We therefore adopt the aforesaid opinion as that of the court. It is as follows: —

"This action was brought to foreclose a mortgage given by the defendants Sonnemann and Brackett to secure their promissory note for $10,000 made on the 7th day of December, 1896, and payable to plaintiff, a Massachusetts corporation, one year after date. Both note and mortgage were executed in Massachusetts. The action was commenced on November 23, 1906. On the same day the court made an order providing for the service of summons on the defendant Sonnemann by publication. Pursuant to this order, which was based upon a sufficient affidavit, the summons was duly published, and a copy thereof, together with a copy of the complaint, were, on November 23, 1906, mailed by plaintiff to Sonnemann at his residence in the state of Washington. Sonnemann did not appear within the time allowed by law, and his default was duly entered, as was that of Brackett, on February 27, 1907, and a decree of foreclosure was made and entered against said defendants. Shortly thereafter Sonnemann appeared and moved the court to set aside the decree and open the default, and this motion was granted by an order reading: 'It is ordered that the decree be set aside and the default opened, and that the case be tried upon its merits. It is further ordered, that the defendant pay all costs that have accrued to this date.' The defendant Sonnemann promptly paid the costs so required to be paid by him, and filed his answer. In it he set up two defenses — that the note and mortgage were not supported by any consideration, and that the cause of action is barred by section 361 of the Code of Civil Procedure.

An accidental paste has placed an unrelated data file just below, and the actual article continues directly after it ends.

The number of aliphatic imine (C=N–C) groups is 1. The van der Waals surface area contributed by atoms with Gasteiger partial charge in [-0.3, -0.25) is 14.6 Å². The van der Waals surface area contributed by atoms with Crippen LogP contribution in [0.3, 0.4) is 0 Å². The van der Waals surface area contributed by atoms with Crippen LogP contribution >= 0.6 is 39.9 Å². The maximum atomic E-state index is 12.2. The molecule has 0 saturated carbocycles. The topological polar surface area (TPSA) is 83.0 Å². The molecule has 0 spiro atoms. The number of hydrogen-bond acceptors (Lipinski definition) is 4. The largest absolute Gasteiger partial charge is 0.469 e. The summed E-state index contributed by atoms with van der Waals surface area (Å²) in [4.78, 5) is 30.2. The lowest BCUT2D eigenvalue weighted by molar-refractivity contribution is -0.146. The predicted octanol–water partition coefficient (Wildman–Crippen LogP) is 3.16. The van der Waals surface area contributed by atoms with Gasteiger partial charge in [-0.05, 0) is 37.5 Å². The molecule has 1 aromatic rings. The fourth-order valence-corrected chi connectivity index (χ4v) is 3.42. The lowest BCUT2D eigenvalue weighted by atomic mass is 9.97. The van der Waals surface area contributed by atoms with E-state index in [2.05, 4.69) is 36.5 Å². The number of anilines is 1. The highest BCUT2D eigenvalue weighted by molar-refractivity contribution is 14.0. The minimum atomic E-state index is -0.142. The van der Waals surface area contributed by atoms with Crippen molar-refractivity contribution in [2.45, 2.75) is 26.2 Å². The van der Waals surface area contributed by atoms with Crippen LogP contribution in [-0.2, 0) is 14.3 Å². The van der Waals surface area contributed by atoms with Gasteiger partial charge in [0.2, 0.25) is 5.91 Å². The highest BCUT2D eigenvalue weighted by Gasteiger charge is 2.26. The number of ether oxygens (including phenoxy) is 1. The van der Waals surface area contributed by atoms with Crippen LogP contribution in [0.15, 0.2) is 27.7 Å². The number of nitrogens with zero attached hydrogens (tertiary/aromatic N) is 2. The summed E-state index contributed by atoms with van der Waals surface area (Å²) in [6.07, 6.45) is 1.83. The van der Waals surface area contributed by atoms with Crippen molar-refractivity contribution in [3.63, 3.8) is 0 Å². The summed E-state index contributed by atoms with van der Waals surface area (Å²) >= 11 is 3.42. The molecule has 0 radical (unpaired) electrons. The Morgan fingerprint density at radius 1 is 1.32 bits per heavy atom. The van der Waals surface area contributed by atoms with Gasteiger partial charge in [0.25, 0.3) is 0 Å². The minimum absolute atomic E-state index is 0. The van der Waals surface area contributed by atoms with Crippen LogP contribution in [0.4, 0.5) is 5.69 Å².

"The cause came on for trial, some months later, and, before any testimony had been offered, counsel for Sonnemann in effect withdrew the first defense set up in his answer and placed his reliance solely upon the plea of the statute of limitations (Code Civ. Proc., sec. 361). At a later stage of the trial, plaintiff moved the court to strike out that portion of the answer pleading section 361, upon the grounds that it was not a plea of a meritorious defense, and was filed in violation of the order setting aside Sonnemann's default. The court granted the motion and entered judgment of foreclosure in favor of plaintiff. Sonnemann appeals from the judgment, maintaining that the court erred in striking out his plea of the statute of limitations.